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Algae Bloom in Aquaponics System

When the aquaponics system is in the process of getting cycled, the population of algae often may go out of control resulting in an algae bloom.

Algae are common and natural in aquaponics system. In a balanced aquaponics system that is running smoothly, the algae population should be stabilized. When existing as a stable population, such as a very thin slime on the water surface or at the sides and bottom of the tank, algae is actually beneficial to the system as it is part of the ecology.

Dangers and Problems Caused by Algae Bloom

In the day: algae carry out photosynthesis, producing oxygen while consuming carbon dioxide and nutrients from the fish waste.

In the dark: Photosynthesis stops and the algae consume oxygen instead.

  • When there is an algae bloom in the fish tank, the dissolved oxygen and nutrient content of water in the fish tanks are depleted.
  • This effectively starving the aerobic organism in the aquaponics system (fish, aerobic bacteria and plants) of dissolved oxygen
  • This also depletes the nutrients needed by the plants.
  • When algae accumulate and die off, decomposition takes place. Decomposition is a process that consumes huge amounts of oxygen.
  • The changes in carbon dioxide levels (carbon dioxide is a weak acid) in the water during day and night as a result of photosynthesis by algae, can also cause swings in the pH levels.
  • Wild swings in pH levels can be very stressful to the health and well-being of the fish.

How do we combat the common algae problems?

Before you do anything crazy, follow best practices to prevent algae. These are easy and standard steps that you should be doing anyway!

  • Make sure temperature range is appropriate for the crops and fish.
  • Measure phosphorous to make sure that it’s not too high.

To reduce algae, there are several preventative and active measures you can take.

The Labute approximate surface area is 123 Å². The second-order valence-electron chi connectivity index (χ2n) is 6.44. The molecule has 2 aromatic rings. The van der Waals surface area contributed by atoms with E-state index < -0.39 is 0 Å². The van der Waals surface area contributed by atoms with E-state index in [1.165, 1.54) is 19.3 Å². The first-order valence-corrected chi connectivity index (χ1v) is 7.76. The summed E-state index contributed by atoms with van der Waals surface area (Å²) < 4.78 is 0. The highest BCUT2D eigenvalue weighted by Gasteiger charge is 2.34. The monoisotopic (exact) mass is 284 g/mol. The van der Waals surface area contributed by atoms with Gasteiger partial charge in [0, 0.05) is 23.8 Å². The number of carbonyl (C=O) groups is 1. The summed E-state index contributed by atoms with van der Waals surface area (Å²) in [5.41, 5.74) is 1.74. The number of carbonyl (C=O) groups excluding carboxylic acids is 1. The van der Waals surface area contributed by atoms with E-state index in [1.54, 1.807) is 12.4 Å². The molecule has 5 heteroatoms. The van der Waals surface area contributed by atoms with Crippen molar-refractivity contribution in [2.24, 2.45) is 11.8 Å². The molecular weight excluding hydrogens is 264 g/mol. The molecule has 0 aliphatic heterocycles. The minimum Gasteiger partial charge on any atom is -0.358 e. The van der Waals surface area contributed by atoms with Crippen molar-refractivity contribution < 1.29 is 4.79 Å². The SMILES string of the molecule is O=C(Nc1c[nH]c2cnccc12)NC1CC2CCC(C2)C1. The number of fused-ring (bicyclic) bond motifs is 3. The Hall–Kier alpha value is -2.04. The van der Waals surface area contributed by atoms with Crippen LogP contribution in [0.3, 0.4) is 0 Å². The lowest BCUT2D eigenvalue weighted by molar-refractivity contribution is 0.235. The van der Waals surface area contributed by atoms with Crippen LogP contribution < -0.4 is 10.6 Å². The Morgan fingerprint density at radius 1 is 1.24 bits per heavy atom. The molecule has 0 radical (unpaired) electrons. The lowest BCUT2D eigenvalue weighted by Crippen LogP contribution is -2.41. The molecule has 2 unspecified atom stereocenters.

• The simplest way to reduce algae is by shading because algae need sunlight to produce food, grow and reproduce.
  • The fish tank should be located in a shaded area and a cover should be placed at the top of the fish tank to block off as much sunlight as possible.
  • Moreover, a darker and cooler environment is preferred by the fish.
  • Pump full to aerate the system, bump up and clean your filters.
  • And very importantly, stop feeding the fish as all the nutrients will be going to the algae promoting further algae bloom

Mechanical filtration

  • In many systems, mechanical filtration plays a big role in algae removal.
  • Oftentimes this equipment is very expensive, but it can sometimes be made inexpensively. This type of equipment includes filters, screens, vortex and centrifugal settlement equipment, settlement tanks and other mechanical means of removing algae from the solution.
  • The media-based grow bed functions as a bio-filter. You may add some composting worms to the grow bed to consume the algae and uneaten dead organic matters.

Other techniques:

  • There are many other techniques, including the use of Ultra Violet clarifiers, barley straw, etc., but one of inexpensive techniques is the use of humic acid to “darken” your system water.
  • In very shallow water, adding humic acid to a system can actually stimulate algal growth, but in deeper waters, the use of humic acid darkens the water and shades out the depths of the tank.
  • Humic acid is a great addition to your system whether or not you have issues with algae. It’s great for your fish and your plants and can help chelate a number of important plant nutrients. The shading effect it exacts on algae in deep systems is really just a bonus


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